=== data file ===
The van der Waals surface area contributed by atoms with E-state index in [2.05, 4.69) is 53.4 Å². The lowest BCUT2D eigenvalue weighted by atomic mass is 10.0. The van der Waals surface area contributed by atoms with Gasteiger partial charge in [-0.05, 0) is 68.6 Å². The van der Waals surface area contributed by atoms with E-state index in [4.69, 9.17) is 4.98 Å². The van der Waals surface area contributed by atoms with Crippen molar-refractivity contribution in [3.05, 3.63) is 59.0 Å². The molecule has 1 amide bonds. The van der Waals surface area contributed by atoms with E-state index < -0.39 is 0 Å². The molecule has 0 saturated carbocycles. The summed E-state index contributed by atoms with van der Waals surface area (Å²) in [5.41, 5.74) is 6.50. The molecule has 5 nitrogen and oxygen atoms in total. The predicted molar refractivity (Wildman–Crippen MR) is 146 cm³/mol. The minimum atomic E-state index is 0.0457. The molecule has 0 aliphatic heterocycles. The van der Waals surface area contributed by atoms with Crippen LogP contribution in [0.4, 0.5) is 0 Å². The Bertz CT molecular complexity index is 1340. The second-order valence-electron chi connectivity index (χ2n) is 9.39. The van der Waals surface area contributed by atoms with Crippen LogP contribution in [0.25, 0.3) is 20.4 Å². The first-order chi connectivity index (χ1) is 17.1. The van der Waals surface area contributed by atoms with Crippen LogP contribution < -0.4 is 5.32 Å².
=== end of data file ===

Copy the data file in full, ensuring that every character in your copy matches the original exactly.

The van der Waals surface area contributed by atoms with E-state index in [2.05, 4.69) is 53.4 Å². The lowest BCUT2D eigenvalue weighted by atomic mass is 10.0. The van der Waals surface area contributed by atoms with Gasteiger partial charge in [-0.05, 0) is 68.6 Å². The van der Waals surface area contributed by atoms with E-state index in [4.69, 9.17) is 4.98 Å². The van der Waals surface area contributed by atoms with Crippen molar-refractivity contribution in [3.05, 3.63) is 59.0 Å². The molecule has 1 amide bonds. The van der Waals surface area contributed by atoms with E-state index < -0.39 is 0 Å². The molecule has 0 saturated carbocycles. The summed E-state index contributed by atoms with van der Waals surface area (Å²) in [5.41, 5.74) is 6.50. The molecule has 5 nitrogen and oxygen atoms in total. The predicted molar refractivity (Wildman–Crippen MR) is 146 cm³/mol. The minimum atomic E-state index is 0.0457. The molecule has 0 aliphatic heterocycles. The van der Waals surface area contributed by atoms with Crippen LogP contribution in [0.4, 0.5) is 0 Å². The Bertz CT molecular complexity index is 1340. The second-order valence-electron chi connectivity index (χ2n) is 9.39. The van der Waals surface area contributed by atoms with Crippen LogP contribution in [0.25, 0.3) is 20.4 Å². The first-order chi connectivity index (χ1) is 17.1. The van der Waals surface area contributed by atoms with Crippen LogP contribution < -0.4 is 5.32 Å².